Inherited cancers: ovarian cancer

Most women with ovarian cancer do not have a strong family history of it. Around 5 to 15 out of every 100 ovarian cancers are thought to be due to a change (alteration) in a gene running in the family. The two genes most often associated with ovarian cancer are BRCA1 and BRCA2.

Talk to your doctor if you are worried that your family history means you may be at increased risk of ovarian cancer. They may be able to reassure you, or refer you to a clinical genetics service or family cancer clinic.

Knowing your cancer risk can help you decide what to do to reduce the risk. This might include having treatments to reduce the risk of the cancer developing.

Family history and ovarian cancer risk

Most ovarian cancers are not caused by inherited genes, and most women who get ovarian cancer don’t have a family history of it.

If you have just one female relative who has been diagnosed with ovarian cancer, your risk is unlikely to be very different from other women the same age as you.

But sometimes ovarian cancer can run in families. In general, the chance of there being a family link is greater when:

  • a number of family members have been diagnosed with ovarian cancer, or related cancers such as breast cancer
  • the family members are closely related
  • the family members were diagnosed at a younger age.

Inherited genes and ovarian cancer

Around 5 to 15 of every 100 ovarian cancers are thought to be due to a change (alteration) in a gene running in the family. The two genes that are most often found to be altered in hereditary ovarian cancer are called BRCA1 and BRCA2.

If a family has an altered BRCA1 or BRCA2 gene, usually several relatives on the same side of the family are diagnosed with ovarian cancer or related cancers. People in the family may also be diagnosed with cancers at a particularly young age.

BRCA gene alterations are more common in certain populations. If you have Ashkenazi Jewish ancestry and have relatives with ovarian or breast cancer, you may want to discuss your risk with your GP.

If you are concerned about your risk of ovarian cancer, talk to your GP. They can talk to you about your family history and your risk.

Assessing family history

A family history of cancer is usually based on your first-degree relatives and close relatives.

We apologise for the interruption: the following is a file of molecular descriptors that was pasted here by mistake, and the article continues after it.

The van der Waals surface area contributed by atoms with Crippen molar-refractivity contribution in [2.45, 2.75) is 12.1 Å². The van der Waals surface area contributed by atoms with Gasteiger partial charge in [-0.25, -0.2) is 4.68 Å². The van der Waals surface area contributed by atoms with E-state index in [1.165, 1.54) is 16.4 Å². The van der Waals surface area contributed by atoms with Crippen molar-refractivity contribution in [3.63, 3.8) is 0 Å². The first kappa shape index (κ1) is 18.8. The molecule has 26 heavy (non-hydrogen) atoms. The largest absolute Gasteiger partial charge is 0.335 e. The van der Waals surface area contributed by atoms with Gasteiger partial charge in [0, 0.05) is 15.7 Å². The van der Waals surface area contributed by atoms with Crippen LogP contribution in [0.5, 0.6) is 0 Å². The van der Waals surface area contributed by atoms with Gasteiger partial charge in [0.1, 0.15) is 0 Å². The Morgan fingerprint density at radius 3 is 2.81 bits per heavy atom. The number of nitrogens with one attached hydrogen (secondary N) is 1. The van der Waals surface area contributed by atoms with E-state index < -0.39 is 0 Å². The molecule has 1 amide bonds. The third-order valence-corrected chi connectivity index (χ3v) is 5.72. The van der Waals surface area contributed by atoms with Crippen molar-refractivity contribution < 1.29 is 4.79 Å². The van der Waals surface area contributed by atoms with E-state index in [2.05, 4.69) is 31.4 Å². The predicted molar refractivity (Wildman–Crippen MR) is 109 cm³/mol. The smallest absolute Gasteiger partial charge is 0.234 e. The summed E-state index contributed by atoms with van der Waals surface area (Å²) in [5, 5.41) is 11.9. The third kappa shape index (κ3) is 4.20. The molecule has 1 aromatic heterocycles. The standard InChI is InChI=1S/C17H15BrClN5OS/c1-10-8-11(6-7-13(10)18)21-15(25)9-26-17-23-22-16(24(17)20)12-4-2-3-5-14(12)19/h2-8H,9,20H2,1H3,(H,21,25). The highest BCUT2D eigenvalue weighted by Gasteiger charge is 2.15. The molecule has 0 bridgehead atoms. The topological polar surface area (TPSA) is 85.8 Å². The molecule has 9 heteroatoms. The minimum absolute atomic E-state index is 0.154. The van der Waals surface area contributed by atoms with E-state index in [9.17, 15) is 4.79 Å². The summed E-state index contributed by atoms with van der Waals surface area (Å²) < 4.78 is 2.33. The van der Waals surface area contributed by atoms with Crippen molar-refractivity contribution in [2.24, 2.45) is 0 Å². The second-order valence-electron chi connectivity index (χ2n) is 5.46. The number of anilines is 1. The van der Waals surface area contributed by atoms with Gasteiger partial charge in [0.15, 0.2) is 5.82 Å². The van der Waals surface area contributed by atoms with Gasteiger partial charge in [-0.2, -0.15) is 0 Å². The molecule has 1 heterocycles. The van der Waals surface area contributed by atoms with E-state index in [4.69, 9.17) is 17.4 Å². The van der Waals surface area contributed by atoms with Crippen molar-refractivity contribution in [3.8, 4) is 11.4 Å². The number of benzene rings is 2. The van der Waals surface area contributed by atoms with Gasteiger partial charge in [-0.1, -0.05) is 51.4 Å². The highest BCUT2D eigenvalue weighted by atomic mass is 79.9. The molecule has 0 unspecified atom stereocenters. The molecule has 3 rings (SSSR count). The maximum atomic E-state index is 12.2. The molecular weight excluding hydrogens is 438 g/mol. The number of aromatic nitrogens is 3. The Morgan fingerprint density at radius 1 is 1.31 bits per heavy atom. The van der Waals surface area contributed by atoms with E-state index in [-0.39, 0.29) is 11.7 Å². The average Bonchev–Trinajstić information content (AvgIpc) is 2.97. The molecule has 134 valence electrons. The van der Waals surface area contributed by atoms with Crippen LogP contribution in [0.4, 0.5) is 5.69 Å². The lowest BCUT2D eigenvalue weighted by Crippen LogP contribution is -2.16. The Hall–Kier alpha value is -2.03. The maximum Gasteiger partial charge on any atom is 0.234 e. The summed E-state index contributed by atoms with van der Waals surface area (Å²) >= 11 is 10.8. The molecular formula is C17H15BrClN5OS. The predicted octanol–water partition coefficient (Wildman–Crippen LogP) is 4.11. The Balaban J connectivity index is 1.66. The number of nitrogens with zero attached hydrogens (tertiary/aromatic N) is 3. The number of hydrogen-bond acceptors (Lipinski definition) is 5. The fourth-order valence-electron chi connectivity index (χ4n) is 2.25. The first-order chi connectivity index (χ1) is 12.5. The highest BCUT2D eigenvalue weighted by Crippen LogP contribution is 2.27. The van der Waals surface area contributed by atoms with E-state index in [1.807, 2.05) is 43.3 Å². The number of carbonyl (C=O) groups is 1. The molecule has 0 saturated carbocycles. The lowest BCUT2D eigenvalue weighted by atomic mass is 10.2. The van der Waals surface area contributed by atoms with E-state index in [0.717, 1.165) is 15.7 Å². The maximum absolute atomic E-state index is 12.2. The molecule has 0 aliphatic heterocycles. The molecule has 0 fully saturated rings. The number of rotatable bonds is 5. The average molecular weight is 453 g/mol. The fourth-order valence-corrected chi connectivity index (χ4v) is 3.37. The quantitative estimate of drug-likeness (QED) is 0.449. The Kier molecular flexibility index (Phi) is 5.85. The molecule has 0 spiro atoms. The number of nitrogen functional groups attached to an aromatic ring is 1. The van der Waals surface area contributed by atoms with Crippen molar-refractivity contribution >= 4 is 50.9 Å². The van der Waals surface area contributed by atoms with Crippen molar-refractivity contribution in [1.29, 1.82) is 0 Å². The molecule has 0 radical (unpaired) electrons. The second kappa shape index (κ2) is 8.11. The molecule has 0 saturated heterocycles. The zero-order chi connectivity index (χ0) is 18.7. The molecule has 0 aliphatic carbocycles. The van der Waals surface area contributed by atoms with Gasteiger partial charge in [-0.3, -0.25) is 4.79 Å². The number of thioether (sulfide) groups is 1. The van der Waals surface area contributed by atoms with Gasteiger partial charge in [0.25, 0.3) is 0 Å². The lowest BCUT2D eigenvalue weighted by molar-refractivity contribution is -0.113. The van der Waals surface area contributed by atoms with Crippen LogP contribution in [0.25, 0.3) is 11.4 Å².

First-degree relatives are your parents, brothers, sisters and children.

Close relatives are your first-degree relatives and second-degree relatives (grandparents, grandchildren, aunts, uncles, nieces and nephews).

If any of the following are present on one side of your family, it’s possible that there may be an inherited altered gene that increases the risk of ovarian cancer:

  • two or more close relatives diagnosed with ovarian cancer, including at least one first-degree relative
  • a first-degree relative diagnosed with ovarian cancer and a close relative under the age of 50 diagnosed with breast cancer
  • a first-degree relative diagnosed with ovarian cancer and a male relative diagnosed with breast cancer
  • a first-degree relative diagnosed with both ovarian cancer and breast cancer
  • a first-degree relative with ovarian cancer, and two close relatives diagnosed with breast cancer before they reached an average age of 60
  • one close relative with ovarian cancer, and three or more relatives with bowel or womb (endometrial) cancer, or both.

If your GP agrees that you may be at increased risk because of your family history, they will refer you to a clinical genetics service or a family cancer clinic.


Genetic testing

You won’t normally be offered genetic testing if you have only one close relative with ovarian cancer. But if a genetic counsellor or specialist thinks a risk of ovarian cancer may run in your family, they may offer you genetic testing.

We have more information about how genetic testing works.


Screening for ovarian cancer

The aim of screening is to find cancer early, when it’s easier to cure.

At the moment, there is no national screening programme for ovarian cancer in the UK. This is because it’s not clear how helpful screening tests are for this cancer.

We don’t know if screening would help to find ovarian cancer early and save lives, or if it would just lead to unnecessary worry and tests. Several clinical trials are looking into the benefits of screening.